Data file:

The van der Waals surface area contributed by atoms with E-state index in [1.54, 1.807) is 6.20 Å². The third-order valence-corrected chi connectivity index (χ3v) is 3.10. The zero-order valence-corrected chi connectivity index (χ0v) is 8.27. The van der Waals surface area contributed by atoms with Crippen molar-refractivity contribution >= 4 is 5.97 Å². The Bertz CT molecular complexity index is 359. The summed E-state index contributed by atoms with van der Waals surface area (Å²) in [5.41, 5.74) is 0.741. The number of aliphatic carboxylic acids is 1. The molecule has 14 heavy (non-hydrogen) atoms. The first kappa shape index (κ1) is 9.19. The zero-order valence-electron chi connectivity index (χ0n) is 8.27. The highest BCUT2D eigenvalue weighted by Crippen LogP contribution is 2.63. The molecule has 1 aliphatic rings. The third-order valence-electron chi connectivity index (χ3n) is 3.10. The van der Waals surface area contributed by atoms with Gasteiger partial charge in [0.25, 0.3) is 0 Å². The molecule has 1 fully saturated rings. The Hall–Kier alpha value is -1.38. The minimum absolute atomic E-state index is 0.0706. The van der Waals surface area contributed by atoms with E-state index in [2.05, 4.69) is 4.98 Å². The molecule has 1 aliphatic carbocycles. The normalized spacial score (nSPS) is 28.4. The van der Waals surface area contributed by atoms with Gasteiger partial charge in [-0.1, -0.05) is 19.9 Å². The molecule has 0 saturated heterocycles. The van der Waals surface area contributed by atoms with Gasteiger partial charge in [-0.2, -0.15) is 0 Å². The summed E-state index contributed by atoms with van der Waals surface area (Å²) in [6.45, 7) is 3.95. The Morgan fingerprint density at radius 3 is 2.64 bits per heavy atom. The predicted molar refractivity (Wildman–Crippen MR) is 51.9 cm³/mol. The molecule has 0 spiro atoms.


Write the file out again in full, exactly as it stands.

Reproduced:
The van der Waals surface area contributed by atoms with E-state index in [1.54, 1.807) is 6.20 Å². The third-order valence-corrected chi connectivity index (χ3v) is 3.10. The zero-order valence-corrected chi connectivity index (χ0v) is 8.27. The van der Waals surface area contributed by atoms with Crippen molar-refractivity contribution >= 4 is 5.97 Å². The Bertz CT molecular complexity index is 359. The summed E-state index contributed by atoms with van der Waals surface area (Å²) in [5.41, 5.74) is 0.741. The number of aliphatic carboxylic acids is 1. The molecule has 14 heavy (non-hydrogen) atoms. The first kappa shape index (κ1) is 9.19. The zero-order valence-electron chi connectivity index (χ0n) is 8.27. The highest BCUT2D eigenvalue weighted by Crippen LogP contribution is 2.63. The molecule has 1 aliphatic rings. The third-order valence-electron chi connectivity index (χ3n) is 3.10. The van der Waals surface area contributed by atoms with Gasteiger partial charge in [0.25, 0.3) is 0 Å². The molecule has 1 fully saturated rings. The Hall–Kier alpha value is -1.38. The minimum absolute atomic E-state index is 0.0706. The van der Waals surface area contributed by atoms with E-state index in [2.05, 4.69) is 4.98 Å². The molecule has 1 aliphatic carbocycles. The normalized spacial score (nSPS) is 28.4. The van der Waals surface area contributed by atoms with Gasteiger partial charge in [-0.1, -0.05) is 19.9 Å². The molecule has 0 saturated heterocycles. The van der Waals surface area contributed by atoms with Gasteiger partial charge in [-0.2, -0.15) is 0 Å². The summed E-state index contributed by atoms with van der Waals surface area (Å²) in [6.45, 7) is 3.95. The Morgan fingerprint density at radius 3 is 2.64 bits per heavy atom. The predicted molar refractivity (Wildman–Crippen MR) is 51.9 cm³/mol. The molecule has 0 spiro atoms.